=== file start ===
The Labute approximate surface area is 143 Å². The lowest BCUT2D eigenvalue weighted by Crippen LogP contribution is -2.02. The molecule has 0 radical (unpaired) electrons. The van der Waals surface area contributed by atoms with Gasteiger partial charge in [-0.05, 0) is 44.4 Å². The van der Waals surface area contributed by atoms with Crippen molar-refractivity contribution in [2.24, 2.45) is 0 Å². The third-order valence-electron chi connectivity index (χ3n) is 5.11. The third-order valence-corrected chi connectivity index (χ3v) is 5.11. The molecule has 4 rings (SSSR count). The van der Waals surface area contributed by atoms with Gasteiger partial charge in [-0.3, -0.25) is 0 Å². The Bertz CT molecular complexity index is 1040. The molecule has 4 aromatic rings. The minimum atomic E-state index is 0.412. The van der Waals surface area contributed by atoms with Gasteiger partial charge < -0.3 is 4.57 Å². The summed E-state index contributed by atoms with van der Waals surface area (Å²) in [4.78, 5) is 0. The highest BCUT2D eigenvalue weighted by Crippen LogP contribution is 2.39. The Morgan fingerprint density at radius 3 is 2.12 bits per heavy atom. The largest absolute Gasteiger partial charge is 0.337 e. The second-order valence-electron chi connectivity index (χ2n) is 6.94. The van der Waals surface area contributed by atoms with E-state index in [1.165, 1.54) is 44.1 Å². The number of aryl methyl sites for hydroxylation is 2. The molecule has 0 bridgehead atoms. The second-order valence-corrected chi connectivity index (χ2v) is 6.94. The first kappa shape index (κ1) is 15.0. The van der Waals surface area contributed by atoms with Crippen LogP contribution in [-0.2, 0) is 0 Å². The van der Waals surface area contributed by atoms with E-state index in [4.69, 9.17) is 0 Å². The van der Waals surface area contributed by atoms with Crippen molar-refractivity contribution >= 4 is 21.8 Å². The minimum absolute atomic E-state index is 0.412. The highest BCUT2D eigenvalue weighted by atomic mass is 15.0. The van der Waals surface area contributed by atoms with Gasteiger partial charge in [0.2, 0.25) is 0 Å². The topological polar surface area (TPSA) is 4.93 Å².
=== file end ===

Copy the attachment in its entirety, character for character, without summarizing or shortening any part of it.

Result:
The Labute approximate surface area is 143 Å². The lowest BCUT2D eigenvalue weighted by Crippen LogP contribution is -2.02. The molecule has 0 radical (unpaired) electrons. The van der Waals surface area contributed by atoms with Gasteiger partial charge in [-0.05, 0) is 44.4 Å². The van der Waals surface area contributed by atoms with Crippen molar-refractivity contribution in [2.24, 2.45) is 0 Å². The third-order valence-electron chi connectivity index (χ3n) is 5.11. The third-order valence-corrected chi connectivity index (χ3v) is 5.11. The molecule has 4 rings (SSSR count). The van der Waals surface area contributed by atoms with Gasteiger partial charge in [-0.3, -0.25) is 0 Å². The Bertz CT molecular complexity index is 1040. The molecule has 4 aromatic rings. The minimum atomic E-state index is 0.412. The van der Waals surface area contributed by atoms with Gasteiger partial charge < -0.3 is 4.57 Å². The summed E-state index contributed by atoms with van der Waals surface area (Å²) in [4.78, 5) is 0. The highest BCUT2D eigenvalue weighted by Crippen LogP contribution is 2.39. The Morgan fingerprint density at radius 3 is 2.12 bits per heavy atom. The largest absolute Gasteiger partial charge is 0.337 e. The second-order valence-electron chi connectivity index (χ2n) is 6.94. The van der Waals surface area contributed by atoms with E-state index in [1.165, 1.54) is 44.1 Å². The number of aryl methyl sites for hydroxylation is 2. The molecule has 0 bridgehead atoms. The second-order valence-corrected chi connectivity index (χ2v) is 6.94. The first kappa shape index (κ1) is 15.0. The van der Waals surface area contributed by atoms with Crippen LogP contribution in [-0.2, 0) is 0 Å². The van der Waals surface area contributed by atoms with E-state index in [4.69, 9.17) is 0 Å². The van der Waals surface area contributed by atoms with Crippen molar-refractivity contribution >= 4 is 21.8 Å². The minimum absolute atomic E-state index is 0.412. The highest BCUT2D eigenvalue weighted by atomic mass is 15.0. The van der Waals surface area contributed by atoms with Gasteiger partial charge in [0.2, 0.25) is 0 Å². The topological polar surface area (TPSA) is 4.93 Å².